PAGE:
2003 - Monica Mendez, University of Arizona
Superfund Research Program
The Superfund Research Program (SRP) is pleased to announce that Monica O. Mendez, Ph.D., was the recipient of the Sixth Annual Karen Wetterhahn Memorial Award. This year's award was presented to Mendez on November 11, 2003 at the SRP Annual Meeting at Dartmouth College in Hanover, New Hampshire.
"Participation as an SBRP trainee has been invaluable to my career as a scientist. I have presented work at a regional and national SBRP meeting, and received excellent mentoring from my dissertation advisor and other SBRP scientists. Also, the Superfund Basic Research Program has provided me with an excellent opportunity to investigate phytoremediation, an emerging remediation technology. I will use my experience as an SBRP trainee to pursue research in phytoremediation of inorganic and organic contaminants, microbial community analysis for assessment of environmental quality, and beneficial plant-microbe associations for plant conservation and bioremediation."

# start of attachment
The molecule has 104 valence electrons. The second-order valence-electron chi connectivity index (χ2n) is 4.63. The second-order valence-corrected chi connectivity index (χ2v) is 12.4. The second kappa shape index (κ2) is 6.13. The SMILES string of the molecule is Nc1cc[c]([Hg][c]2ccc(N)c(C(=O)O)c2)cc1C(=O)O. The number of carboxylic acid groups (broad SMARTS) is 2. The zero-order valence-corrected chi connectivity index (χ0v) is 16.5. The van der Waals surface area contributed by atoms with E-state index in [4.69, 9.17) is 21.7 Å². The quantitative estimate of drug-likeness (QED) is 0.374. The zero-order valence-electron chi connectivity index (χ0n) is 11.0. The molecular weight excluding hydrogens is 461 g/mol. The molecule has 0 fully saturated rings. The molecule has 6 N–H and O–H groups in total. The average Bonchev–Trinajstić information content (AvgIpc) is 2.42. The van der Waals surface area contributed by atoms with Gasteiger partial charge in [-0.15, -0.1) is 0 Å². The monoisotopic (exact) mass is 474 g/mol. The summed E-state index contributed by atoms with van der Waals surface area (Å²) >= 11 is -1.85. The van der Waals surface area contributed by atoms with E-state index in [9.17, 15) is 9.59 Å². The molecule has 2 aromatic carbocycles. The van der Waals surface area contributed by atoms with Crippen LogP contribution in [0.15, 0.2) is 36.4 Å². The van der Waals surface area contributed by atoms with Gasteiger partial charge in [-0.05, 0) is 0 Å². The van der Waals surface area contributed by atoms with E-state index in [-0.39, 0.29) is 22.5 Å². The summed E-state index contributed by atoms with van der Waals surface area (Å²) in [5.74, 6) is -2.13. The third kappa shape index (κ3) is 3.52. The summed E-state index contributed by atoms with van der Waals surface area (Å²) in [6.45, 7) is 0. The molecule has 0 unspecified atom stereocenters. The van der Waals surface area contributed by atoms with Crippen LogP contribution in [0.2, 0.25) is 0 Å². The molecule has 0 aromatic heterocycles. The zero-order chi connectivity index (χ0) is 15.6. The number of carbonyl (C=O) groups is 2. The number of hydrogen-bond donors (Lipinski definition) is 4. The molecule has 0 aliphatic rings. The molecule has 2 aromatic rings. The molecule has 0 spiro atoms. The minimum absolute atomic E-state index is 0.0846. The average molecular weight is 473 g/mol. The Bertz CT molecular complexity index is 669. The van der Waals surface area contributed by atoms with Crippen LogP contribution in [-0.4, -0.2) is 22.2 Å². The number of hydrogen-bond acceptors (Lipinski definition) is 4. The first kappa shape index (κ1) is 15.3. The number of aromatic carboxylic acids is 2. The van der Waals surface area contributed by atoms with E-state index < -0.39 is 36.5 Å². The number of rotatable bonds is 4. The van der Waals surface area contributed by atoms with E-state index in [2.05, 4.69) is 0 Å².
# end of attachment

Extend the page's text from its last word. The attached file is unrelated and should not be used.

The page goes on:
In 2007, Mendez graduated with a Ph.D. from the Soil, Water, and Environmental Program at the University of Arizona where she participated in interdisciplinary studies in plant physiology and microbiology. She earned the award based on her research excellence in her investigations of the microbial-plant interactions that accompany successful establishment of vegetation in harsh environments. Mendez' investigations of the use of revegetation with native plants to stabilize the metals in mine tailings could lead to a low cost and low maintenance remediation strategy applicable to the hundreds of thousands of abandoned mine sites in the arid southwestern United States.
Mendez was a lecturer at the University of Texas at San Antonio after she received her Ph.D. In 2009, she became an Assistant Professor of Environmental Biology in the Department of Biology and Chemistry at Texas A&M International University.
The NIEHS congratulates Mendez on her research accomplishments and wishes her continued success in her scientific career.